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looking beyond borders

foreign policy and global economy

Archive for the category “Europe”

The Millions Who Left

It has taken nearly 30 years, but half of all eastern German regions finally have a positive migration balance with western German states. For the first time, more people are moving from West to East than the other way around. That is primarily due to the fact that fewer and fewer people are leaving the East – in part because there are hardly any people left in many regions who are both willing to migrate and able to do so. But it is also because many large cities and regions in the former East have become a draw, places like Potsdam or Leipzig, for example.

Read Here – Zeit

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Europe’s Dream: Escaping The Dictatorship Of The Dollar

Trump’s hostile behaviour is reinvigorating efforts to turn the euro into an alternative to the world’s dominant currency. If only the Europeans could find some way to do it.

Read Here – Foreign Policy

Views From The Capitals: European Elections

Though the biggest headlines of election night may have been of the Le Pen and Salvini victories, the story across Europe is that voters have mobilised in favour of change.  A high turn-out in the European Parliament elections has resulted in a surge for smaller parties, notably greens and liberals, which has effectively countered the rise of far-right parties – preventing them from the kind of sweeping successes in the European elections that were predicted earlier this year.

Read Here – European Council On Foreign Relations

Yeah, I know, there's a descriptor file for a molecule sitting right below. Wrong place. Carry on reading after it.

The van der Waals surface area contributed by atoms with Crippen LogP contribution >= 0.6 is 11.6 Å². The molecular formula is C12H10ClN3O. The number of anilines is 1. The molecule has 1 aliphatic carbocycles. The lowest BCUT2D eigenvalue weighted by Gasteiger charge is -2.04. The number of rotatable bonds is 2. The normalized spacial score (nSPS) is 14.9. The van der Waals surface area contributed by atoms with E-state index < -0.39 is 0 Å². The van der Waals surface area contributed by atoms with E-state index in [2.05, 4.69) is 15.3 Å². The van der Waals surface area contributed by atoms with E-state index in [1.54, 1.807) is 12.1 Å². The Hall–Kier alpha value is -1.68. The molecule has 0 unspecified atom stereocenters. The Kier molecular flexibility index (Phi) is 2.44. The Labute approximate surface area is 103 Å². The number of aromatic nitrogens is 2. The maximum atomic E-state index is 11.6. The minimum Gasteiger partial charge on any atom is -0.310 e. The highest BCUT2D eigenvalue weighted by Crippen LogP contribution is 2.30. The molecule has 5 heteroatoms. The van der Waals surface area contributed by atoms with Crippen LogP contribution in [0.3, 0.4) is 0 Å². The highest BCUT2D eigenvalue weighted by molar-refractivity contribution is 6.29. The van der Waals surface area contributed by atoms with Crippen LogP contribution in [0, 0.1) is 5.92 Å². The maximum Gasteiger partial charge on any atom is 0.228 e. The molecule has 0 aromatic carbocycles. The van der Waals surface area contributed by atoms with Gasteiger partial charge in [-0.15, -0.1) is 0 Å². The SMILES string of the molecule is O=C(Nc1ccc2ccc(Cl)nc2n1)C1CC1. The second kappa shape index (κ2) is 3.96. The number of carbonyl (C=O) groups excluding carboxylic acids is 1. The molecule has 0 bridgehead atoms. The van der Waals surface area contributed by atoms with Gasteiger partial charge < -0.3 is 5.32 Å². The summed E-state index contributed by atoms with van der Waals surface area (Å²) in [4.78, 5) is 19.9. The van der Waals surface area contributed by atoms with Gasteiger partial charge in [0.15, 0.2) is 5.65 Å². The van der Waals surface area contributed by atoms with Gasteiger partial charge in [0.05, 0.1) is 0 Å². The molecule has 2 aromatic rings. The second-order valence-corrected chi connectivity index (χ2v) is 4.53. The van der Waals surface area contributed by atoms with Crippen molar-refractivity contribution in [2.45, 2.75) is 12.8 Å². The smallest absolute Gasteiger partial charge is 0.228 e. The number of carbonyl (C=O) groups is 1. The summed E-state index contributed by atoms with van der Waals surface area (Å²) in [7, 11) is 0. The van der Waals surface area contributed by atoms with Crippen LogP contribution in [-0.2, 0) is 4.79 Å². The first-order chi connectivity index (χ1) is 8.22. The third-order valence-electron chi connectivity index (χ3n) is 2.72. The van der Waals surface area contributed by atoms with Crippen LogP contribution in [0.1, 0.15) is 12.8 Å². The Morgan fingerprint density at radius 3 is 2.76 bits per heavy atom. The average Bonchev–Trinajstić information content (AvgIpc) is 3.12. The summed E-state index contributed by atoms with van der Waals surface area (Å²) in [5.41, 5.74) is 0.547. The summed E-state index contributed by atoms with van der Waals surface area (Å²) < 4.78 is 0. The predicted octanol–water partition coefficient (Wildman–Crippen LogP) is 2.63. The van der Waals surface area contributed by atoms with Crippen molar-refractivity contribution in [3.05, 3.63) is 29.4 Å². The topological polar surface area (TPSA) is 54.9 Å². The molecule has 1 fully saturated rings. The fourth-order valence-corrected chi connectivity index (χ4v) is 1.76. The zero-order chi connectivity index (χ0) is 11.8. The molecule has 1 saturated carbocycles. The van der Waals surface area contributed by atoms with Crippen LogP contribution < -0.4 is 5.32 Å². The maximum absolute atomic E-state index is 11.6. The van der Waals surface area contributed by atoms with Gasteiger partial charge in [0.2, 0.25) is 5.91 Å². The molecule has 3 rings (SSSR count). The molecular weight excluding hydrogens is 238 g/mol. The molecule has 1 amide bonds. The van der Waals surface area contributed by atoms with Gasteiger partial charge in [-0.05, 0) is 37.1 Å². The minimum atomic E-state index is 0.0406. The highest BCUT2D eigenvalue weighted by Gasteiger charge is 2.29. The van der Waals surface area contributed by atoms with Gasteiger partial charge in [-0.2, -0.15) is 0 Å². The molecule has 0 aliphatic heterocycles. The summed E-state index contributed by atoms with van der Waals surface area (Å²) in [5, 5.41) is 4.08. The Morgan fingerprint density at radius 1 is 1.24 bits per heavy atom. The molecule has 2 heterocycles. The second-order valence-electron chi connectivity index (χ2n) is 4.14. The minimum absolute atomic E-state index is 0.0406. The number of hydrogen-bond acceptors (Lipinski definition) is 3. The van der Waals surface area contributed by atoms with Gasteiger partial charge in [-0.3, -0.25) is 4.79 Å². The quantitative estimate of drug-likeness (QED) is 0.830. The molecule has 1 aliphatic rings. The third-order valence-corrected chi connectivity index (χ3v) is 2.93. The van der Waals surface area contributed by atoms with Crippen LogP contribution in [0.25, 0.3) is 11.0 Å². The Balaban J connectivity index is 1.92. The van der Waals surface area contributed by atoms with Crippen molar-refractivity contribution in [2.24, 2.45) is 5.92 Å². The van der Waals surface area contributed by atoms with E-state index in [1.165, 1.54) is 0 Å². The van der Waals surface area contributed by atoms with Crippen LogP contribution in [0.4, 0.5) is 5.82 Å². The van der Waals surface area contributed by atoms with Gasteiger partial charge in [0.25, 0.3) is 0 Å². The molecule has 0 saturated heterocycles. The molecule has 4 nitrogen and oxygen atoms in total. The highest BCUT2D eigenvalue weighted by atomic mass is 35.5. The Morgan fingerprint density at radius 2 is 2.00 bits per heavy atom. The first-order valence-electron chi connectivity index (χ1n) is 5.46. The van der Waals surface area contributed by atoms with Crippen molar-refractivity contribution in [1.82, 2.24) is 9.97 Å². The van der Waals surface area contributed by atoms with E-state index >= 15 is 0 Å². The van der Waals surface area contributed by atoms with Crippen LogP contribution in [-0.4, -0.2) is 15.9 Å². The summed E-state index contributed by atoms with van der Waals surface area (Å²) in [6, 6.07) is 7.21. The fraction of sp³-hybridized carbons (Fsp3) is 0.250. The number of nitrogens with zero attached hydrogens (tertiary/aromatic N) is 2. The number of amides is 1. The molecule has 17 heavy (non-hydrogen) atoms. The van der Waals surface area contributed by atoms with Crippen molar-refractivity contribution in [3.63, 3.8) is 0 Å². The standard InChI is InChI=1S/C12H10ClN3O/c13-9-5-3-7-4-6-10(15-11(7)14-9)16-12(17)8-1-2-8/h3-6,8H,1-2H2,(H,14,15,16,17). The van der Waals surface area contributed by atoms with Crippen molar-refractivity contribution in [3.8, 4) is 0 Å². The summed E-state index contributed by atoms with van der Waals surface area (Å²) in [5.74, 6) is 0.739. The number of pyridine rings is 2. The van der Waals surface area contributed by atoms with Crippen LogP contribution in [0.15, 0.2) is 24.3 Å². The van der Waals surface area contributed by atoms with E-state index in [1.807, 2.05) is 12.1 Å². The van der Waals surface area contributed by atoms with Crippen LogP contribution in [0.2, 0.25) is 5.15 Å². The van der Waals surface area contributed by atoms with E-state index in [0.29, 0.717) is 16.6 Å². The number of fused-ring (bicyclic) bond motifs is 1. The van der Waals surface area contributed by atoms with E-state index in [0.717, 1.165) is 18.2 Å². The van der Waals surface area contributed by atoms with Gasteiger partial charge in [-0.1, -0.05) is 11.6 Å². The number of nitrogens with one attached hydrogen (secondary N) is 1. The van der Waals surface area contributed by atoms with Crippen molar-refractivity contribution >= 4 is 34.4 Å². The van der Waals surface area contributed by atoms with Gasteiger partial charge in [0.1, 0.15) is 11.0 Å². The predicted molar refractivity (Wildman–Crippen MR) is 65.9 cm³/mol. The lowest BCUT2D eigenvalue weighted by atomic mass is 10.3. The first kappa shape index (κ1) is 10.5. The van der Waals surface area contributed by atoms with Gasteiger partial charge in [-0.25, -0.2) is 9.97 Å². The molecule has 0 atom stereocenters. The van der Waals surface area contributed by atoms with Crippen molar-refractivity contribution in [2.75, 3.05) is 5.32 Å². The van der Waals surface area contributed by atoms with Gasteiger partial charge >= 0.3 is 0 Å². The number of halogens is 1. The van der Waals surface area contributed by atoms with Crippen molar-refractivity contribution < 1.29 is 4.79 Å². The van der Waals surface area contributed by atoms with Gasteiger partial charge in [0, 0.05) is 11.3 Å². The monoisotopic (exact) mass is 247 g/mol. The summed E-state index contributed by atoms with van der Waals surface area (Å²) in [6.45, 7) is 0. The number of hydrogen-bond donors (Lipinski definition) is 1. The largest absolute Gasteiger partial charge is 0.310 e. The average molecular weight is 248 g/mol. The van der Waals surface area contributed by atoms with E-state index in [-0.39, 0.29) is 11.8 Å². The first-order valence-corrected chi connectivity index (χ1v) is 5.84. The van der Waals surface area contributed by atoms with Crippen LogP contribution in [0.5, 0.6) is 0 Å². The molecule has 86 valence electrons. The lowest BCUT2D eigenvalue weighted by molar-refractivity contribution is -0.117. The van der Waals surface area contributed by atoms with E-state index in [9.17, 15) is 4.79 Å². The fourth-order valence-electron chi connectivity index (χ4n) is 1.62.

Why A Comedian Won Ukraine’s Presidency In A Landslide

Ukraine’s new president-elect, Volodymyr Zelenskiy, is in many ways the ideal poster boy for the antiestablishment trend currently sweeping world politics. A media-savvy TV celebrity who has never previously held political office, he has made a virtue of his inexperience by posing as an everyman candidate untainted by the rot within the system.

Read Here – Foreign Affairs

What Happens When Europe Comes Apart?

Many have been lamenting the dark path that Europe and the transatlantic relationship are currently on, but there hasn’t been much discussion of where that path leads. European weakness and division, a strategic “decoupling” from the United States, the fraying of the European Union, “after Europe,” “the end of Europe”—these are the grim scenarios, but there is a comforting vagueness to them.

Read Here – Foreign Affairs

Europe And The New Imperialism

For decades, Europe has served as a steward of the post-war liberal order, ensuring that economic rules are enforced and that national ambitions are subordinated to shared goals within multilateral bodies. But with the United States and China increasingly mixing economics with nationalist foreign-policy agendas, Europe will have to adapt.

Read Here – Project Syndicate

NATO Is Dead. Long Live NATO.

NATO is celebrating its 70th birthday next week, but rather than blowing out 70 candles, the foreign-policy establishment is pondering whether it should still exist. In truth, we’ve been having this argument since 1992, after the Soviet collapse, and maybe since France pulled its military out of the alliance in 1966…

Read Here – Bloomberg

The Brexit Deal’s Historic Defeat

The likelihood of Britain leaving the European Union without a deal just got a whole lot higher—and Prime Minister Theresa May is largely to blame. On Tuesday, British lawmakers overwhelmingly voted against May’s negotiated agreement with the EU, delivering a damaging (albeit foreseeable) blow to her Brexit strategy.

Read Here – The Atlantic

A Hundred Years After The Armistice

In the five weeks since the Germans first requested peace negotiations, half a million casualties had been added to the war’s toll. As the delegates talked, Germany continued to collapse from within: inspired by the Russian Revolution, workers and soldiers were forming soviets, or councils.

Read Here – The New Yorker

Who Will Succeed Angela Merkel?

When German chancellor Angela Merkel started attending her first international summits, she would mingle with Tony Blair, Jacques Chirac and George W. Bush. All are long gone—but until today Merkel appeared to be the permanent stabilizing fixture in international politics.

Read Here – National Interest

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